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I visit the Salvation Army op-shop in Newtown, Wellington, often because it’s on the way to my son’s day care. My visits usually go unrewarded but occasionally I get lucky.

On the day in question I felt like I shouldn’t go into the op shop – perhaps I was running late or maybe felt I’d shown my face in there too many times recently – but I felt strangely drawn to it, compelled to enter its doors. When this feeling struck I knew I had to obey. My obedience would be rewarded.

And so it was. I headed up to the stairs to the racks and shelves which ordinarily house a depressing collection of motley towels, pilled bedding, synthetic baby blankets and the wrong type of floral curtains. I almost missed the jewel wedged between the baby blankets. It was like it was hiding and would only reveal itself to the keenest of eyes. I realised I was looking at a series of hexagonal shapes made of various types and patterns of vintage fabric. There was no time to waste (I had a son to collect and a bus to catch) so I seized it, handed over $10 at the counter (someone made a real balls-up there – thanks Sallies) and carted my prize off.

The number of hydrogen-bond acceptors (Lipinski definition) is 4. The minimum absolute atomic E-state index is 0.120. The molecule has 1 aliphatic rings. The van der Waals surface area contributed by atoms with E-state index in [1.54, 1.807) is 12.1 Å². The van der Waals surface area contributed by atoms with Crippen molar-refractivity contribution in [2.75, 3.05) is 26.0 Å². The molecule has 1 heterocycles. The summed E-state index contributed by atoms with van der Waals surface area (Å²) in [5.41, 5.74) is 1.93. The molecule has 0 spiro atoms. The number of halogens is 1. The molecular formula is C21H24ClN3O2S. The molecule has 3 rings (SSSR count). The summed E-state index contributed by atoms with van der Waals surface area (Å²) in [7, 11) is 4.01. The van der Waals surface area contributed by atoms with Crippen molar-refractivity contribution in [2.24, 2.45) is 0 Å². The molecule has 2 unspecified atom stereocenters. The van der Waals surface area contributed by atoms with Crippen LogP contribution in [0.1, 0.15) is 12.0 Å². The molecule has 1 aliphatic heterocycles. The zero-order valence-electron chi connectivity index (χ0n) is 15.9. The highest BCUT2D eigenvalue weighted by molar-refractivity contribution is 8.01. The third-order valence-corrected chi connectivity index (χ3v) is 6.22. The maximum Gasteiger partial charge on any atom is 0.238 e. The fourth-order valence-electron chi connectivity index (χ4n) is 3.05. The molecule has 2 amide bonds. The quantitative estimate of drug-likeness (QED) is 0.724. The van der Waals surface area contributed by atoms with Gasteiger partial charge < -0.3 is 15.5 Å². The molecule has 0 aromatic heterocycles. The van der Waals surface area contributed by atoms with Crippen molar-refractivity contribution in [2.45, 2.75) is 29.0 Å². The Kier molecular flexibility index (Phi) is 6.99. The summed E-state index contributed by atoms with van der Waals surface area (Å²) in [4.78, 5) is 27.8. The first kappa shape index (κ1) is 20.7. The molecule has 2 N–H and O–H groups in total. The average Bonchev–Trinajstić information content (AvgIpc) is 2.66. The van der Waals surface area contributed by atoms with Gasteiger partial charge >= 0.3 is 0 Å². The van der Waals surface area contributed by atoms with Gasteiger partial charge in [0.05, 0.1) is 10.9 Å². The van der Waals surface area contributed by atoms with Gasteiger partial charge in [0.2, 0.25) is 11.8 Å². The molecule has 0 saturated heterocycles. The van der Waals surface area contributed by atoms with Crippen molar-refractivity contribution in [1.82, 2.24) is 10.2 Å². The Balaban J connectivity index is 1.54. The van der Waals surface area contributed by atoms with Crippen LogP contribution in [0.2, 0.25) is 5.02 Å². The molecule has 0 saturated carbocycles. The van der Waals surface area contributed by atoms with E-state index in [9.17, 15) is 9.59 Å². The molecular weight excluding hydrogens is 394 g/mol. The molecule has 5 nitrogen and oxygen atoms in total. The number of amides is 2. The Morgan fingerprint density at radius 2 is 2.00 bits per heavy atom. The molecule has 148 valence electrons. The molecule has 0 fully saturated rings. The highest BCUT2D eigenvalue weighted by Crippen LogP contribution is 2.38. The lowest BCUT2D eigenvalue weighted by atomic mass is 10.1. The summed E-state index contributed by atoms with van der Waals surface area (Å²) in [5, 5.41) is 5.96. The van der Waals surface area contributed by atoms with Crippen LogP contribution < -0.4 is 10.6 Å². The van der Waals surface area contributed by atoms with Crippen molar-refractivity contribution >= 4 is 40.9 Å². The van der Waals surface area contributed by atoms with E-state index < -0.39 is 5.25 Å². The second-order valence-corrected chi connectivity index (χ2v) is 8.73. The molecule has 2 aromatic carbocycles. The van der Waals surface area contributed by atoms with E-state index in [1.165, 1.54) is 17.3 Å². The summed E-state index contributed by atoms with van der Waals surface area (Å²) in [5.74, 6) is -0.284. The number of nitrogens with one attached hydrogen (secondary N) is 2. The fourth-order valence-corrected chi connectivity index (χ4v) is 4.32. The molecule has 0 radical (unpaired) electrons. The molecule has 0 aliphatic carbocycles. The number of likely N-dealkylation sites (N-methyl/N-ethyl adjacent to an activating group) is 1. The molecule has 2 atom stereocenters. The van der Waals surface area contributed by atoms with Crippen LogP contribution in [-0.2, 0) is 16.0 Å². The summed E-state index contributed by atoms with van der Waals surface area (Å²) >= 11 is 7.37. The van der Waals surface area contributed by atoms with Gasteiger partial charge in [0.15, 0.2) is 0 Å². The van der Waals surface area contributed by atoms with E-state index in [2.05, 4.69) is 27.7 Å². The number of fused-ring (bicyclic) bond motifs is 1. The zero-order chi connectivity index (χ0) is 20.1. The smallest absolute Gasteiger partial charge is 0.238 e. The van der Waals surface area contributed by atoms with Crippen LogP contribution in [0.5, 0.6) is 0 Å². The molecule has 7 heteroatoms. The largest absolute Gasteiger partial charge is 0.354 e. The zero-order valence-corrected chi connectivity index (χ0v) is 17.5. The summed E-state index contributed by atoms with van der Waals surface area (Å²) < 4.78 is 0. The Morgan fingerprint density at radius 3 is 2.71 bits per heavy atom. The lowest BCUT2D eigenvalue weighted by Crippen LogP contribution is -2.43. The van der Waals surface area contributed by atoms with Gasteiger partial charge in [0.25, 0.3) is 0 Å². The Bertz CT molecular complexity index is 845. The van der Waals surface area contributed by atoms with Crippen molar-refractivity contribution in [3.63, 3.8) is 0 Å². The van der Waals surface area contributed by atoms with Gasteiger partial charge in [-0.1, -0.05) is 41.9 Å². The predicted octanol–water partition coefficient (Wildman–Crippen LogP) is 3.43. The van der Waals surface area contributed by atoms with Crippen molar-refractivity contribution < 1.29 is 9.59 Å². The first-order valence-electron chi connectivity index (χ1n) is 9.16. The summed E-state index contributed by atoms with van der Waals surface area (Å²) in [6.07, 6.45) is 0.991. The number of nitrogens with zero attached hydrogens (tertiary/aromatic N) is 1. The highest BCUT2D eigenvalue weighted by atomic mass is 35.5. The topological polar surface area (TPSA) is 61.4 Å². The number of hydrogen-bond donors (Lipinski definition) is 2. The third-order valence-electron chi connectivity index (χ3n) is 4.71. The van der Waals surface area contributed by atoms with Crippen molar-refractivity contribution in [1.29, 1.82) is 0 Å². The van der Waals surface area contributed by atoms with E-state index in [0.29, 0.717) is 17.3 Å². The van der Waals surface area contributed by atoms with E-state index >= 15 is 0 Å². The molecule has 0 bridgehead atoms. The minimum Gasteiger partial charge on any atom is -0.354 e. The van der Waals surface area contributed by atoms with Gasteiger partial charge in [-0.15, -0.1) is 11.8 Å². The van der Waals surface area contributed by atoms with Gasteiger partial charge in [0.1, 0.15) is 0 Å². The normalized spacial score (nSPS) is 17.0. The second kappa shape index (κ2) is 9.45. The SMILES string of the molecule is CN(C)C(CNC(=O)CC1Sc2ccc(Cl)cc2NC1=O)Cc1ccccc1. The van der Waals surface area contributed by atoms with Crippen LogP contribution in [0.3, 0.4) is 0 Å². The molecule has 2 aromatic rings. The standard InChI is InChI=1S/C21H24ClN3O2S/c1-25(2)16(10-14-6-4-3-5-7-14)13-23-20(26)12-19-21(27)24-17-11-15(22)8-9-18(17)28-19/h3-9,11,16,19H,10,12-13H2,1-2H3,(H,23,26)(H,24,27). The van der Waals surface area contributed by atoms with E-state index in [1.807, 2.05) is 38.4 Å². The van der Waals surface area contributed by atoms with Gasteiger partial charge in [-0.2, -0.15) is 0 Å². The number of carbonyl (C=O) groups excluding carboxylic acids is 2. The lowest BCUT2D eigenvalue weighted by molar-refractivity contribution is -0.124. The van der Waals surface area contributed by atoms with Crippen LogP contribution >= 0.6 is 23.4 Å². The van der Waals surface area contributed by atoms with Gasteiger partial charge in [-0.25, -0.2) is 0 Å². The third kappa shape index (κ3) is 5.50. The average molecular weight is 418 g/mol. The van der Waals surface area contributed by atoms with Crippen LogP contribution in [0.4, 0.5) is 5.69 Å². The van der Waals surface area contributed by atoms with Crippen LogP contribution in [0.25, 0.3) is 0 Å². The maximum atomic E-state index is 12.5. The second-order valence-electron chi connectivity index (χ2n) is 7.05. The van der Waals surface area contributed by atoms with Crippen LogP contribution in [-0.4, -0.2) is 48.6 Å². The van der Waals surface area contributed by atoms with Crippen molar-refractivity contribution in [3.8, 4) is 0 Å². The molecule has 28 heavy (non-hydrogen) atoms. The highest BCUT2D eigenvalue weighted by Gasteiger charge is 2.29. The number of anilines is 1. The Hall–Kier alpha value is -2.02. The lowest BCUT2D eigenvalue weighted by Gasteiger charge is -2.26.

Here it is – a mid-20th century quilt comprised of 462 hexagons hand-sewn together. It’s lined with calico and hemmed with plain black polished cotton. At about 148cms x 212cms it covers a single bed well and sits nicely a-top a double bed too. Machine-sewn zig-zags create triangles, diamonds and hexagons across the quilt.

The maker used a diverse range of fabric scraps dating from around the 1940s to the 1960s. Floral, abstract, gingham, polka dots, stripes, paisley, chinoiserie, illustrated scenes and monochrome fabrics are jammed together in a manner only quilts (and maybe Versace scarves) can get away with. There are different weights of cotton, including bark cloth, corduroy, demin and seersucker, silk, velvet and damask; day-dress and evening wear fabrics and some furnishing fabrics.

Floral

Damask

Seersucker

Bark cloth

Getting a bit abstract

Sailing away

Leaping deer

I estimate that it was made in the 1960s or ’70s. It’s often difficult to date pieces like this which use fabric scraps – they may have been constructed years or decades after the fabrics were produced. However, some of the silk pieces on this quilt have perished which makes me think it’s a few decades old. Otherwise it’s in very good order and the colours haven’t faded. It has been well-cared for.

I’m not sure what I am going to do with the quilt. At the moment it lives on my sewing table away from the sunlight. Once my son is older and more respectful I may dare to use the quilt as it was intended and throw it over a bed.

I went to a gorgeous exhibition of historic and contemporary quilts at the Victoria & Albert Museum in London recently (http://www.vam.ac.uk/collections/textiles/quilts-1700-2010/exhibition/index.html) and I think my lucky find would have right at home with these!

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